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Title: Does the white coat influence satisfaction, trust and empathy in the doctor-patient relationship in the General and Family Medicine consultation? Interventional study
Authors: Carreira, Leonor Marques Caetano 
Dinis, Sara Teotónio 
Correia, António
Pereira, António
Belo, Regina
Madanelo, Inês 
Brito, David 
Gomes, Rita
Monteiro, Luís
Correia, Gil
Maia, Conceição
Marques, Tiago
Sousa, Raquel
Abreu, Diogo
Matias, Catarina 
Constantino, Liliana 
Rosendo, Inês 
Keywords: general medicine (see internal medicine); primary care; quality in health care
Issue Date: 22-Dec-2021
Publisher: BMJ Publishing Group
Project: UIDB/4255/2020 
Serial title, monograph or event: BMJ Open
Volume: 11
Issue: 12
Abstract: Objectives To understand the influence of the white coat on patient satisfaction, opinions about medical clothing, perception about confidence, empathy and medical knowledge and the satisfaction and comfort level of physicians in consultation. Setting An interventional study was conducted with a representative sample of the population attending primary care in central Portugal. Participants The sample was composed by 286 patients divided into two groups exposed or not to a doctor wearing a white coat. The first and last patients in consultation every day for 10 consecutive days were included. Interventions Every other day the volunteer physicians consulted with or without the use of a white coat. At the end of the consultation, a questionnaire was distributed to the patient with simple questions with a Likert scale response, the Portuguese version of the ‘Trust in physician’ scale and the Jefferson Scale of Patient Perceptions of Physician Empathy - Portuguese Version (JSPPPE-VP scale). A questionnaire was also distributed to the physician. Outcomes Planned and measured primary outcomes were patient satisfaction, trust and perception about empathy and secondary outcomes were opinion about medical clothing, satisfaction and comfort level of physicians in consultation. Results The sample was homogeneous in terms of sociodemographic variables. There were no statistically significant differences between the groups in terms of satisfaction, trust, empathy and knowledge perceived by the patients. There were differences in the opinion of the patients about the white coat, and when the physician was wearing the white coat this group of patients tended to think that this was the only acceptable attire for the physician (p<0.001). But when the family physician was in consultation without the white coat, this group of patients tended to agree that communication was easier (p=0.001). Conclusions There was no significant impact of the white coat in patient satisfaction, empathy and confidence in the family physician. Trial registration number ClinicalTrials. gov ID number: NCT03965416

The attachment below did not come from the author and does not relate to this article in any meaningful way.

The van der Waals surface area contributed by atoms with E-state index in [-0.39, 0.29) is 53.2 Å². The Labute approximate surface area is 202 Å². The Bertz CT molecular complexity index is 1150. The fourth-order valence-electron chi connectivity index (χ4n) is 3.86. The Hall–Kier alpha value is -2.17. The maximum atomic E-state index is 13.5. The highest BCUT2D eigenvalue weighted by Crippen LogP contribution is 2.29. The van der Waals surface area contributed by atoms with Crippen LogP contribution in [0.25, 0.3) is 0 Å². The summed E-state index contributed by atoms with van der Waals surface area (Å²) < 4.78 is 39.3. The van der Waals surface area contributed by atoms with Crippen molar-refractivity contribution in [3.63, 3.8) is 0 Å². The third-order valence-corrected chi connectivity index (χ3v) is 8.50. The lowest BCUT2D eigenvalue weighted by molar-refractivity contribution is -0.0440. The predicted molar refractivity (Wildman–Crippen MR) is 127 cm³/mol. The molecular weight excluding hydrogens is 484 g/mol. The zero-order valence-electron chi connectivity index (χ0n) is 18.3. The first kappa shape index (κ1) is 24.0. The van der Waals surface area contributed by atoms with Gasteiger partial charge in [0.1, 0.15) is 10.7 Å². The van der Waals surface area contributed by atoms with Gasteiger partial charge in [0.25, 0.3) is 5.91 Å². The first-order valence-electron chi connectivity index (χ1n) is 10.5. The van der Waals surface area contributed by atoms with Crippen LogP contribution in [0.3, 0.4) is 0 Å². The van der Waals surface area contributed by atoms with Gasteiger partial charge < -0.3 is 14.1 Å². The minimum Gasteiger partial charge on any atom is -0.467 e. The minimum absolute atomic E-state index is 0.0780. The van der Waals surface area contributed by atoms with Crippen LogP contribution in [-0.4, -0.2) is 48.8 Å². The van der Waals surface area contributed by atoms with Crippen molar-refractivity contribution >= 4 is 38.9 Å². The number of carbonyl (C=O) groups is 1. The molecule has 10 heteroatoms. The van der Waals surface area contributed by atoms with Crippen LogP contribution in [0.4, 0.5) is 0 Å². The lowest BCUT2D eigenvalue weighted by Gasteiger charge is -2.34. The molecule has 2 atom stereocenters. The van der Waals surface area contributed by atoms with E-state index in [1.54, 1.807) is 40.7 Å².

ISSN: 2044-6055
DOI: 10.1136/bmjopen-2019-031887
Rights: openAccess
Appears in Collections:FMUC Medicina - Artigos em Revistas Internacionais

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